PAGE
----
Current ag just isn’t sustainable


Every fence or barn built by a rancher, every tractor purchased by a farmer is an act of faith in the future because that fence, barn or tractor is an investment in 20, 30, maybe even 50 years of tomorrows.
Where will America’s – and the world’s – farmers and ranchers be in 20 or 50 years? Nowhere where they are today because our present petroleum-based, climate changing, water-sucking system of food production cannot economically and agronomically survive without enormous changes.
It’s time. As such, it’s time – past time, really – to research, design and implement new food production systems that will continue to provide healthy, adequate supplies of food and fiber within our building global constraints, believes Fred Kirschenmann, distinguished fellow at Iowa State University’s Leopold Center for Sustainable Agriculture.
Kirschenmann, a long-time, always-welcome guest in this space, recently described those constraints in a speech to the Snohomish County (Wash.) Focus on Farming IV conference.
His message was simple: There’s little doubt that massive change will rock agriculture in less than a generation and there is even less doubt that we’re doing nothing to prepare for it.
“Everything we do in agriculture today,” Kirschenmann relates in a follow-up interview, “from fertilizer to planting to harvesting to irrigation to marketing is tied to fossil fuel. That’s a knife’s edge input; one minor change could easily double today’s already high food production costs. I can’t imagine a system like ours that works with doubling today’s skyrocketing fuel costs.”
Change. Climate, too, is changing.
“Yes, there remain a few doubters,” Kirschenmann concedes, “but 95 percent of all climatologists agree: change, in the form of new extremes, is already here and they will grow.”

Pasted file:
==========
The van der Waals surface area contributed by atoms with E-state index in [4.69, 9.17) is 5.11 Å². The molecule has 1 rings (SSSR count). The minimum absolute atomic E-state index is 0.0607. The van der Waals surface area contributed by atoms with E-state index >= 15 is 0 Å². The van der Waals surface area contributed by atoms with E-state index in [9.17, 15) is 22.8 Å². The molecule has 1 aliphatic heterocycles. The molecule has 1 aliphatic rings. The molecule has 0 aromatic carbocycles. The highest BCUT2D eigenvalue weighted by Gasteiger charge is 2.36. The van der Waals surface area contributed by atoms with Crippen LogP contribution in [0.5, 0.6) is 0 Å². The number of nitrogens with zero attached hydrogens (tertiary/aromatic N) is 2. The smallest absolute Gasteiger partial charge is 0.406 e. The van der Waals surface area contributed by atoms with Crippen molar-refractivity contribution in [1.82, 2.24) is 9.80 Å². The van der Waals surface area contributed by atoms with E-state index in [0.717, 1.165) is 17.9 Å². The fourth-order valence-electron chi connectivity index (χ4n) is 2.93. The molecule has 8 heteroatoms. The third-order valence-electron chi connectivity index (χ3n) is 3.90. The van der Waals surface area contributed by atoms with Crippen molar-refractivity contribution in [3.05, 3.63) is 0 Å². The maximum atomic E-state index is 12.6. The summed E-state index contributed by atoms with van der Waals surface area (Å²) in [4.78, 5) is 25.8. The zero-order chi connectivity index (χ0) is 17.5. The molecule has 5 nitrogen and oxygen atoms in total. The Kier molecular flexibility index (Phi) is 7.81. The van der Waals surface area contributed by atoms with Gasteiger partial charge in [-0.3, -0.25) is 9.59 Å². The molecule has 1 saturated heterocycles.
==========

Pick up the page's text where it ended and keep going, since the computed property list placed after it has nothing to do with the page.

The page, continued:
Several studies, he noted, strongly suggest annual precipitation in America’s crucial grain belt will rise 20 percent by 2040. That seemingly good news turns to bad, however, as the experts also predict most of the additional rainfall will come in violent, Katrina-like storms.
“That means,” said Kirschenmann, who also manages his family’s 3,500-acre, certified organic farm in North Dakota, “that surface run-off will increase by 50 percent. No present cropping system, not even no-till, can take that kind of pounding without long-term harm to the soil.”
Moreover, when it’s not pouring on us, he continued, we’ll likely be baking through droughts. And how do farmers hedge against drought? They punch holes in the ground to irrigate thirsty, already high-cost crops they can’t afford to lose.
That, too, is a running-in-circles game with little or no happy ending already apparent, explained Kirschenmann.
Pressure. “As our agricultural resources come under increasing pressure from global demand and climate change, our current solution is to simply use more energy – pump more water, use more fossil-based inputs. Oil drives our technology today; it’s doubtful that can continue if oil is $200 a barrel.”
What’s needed, Kirschenmann suggested, is a move away from today’s “therapeutic intervention” – broad brush, oil-derived solutions for production problems: chemicals for weeds, gas-powered center pivots for drought and the like – to “ecosystem management.”
“Individual farms need to be viewed as a collection of diversified, biological systems where unique management will create diverse, unique production systems that will work within the coming constraints.”
As such, Land Grant Universities must move fast to meet the challenge.
“Most of what we’re doing now is putting money into new technologies to keep the current system going,” Kirschenmann surmised.
Going nowhere. Going where? Nowhere where we’ll be in less than a tractor or barn’s lifetime.
“The issue isn’t whether change is coming,” said Kirschenmann, “because it’s already coming. The issue is how it comes: in a peaceful, anticipated manner or a violent, threatening manner. And by action or inaction, we’re deciding that right now.”
(Alan Guebert’s Farm and Food File is published weekly in more than 75 newspapers in North America. He can be contacted at


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Alan Guebert was raised on an 800-acre, 100-cow southern Illinois dairy farm. After graduation from the University of Illinois in 1980, he served as a writer and editor at Professional Farmers of America, Successful Farming magazine and Farm Journal magazine. His syndicated agricultural column, The Farm and Food File, began in June, 1993, and now appears weekly in more than 70 publications throughout the U.S. and Canada. He and spouse Catherine, a social worker, have two adult children.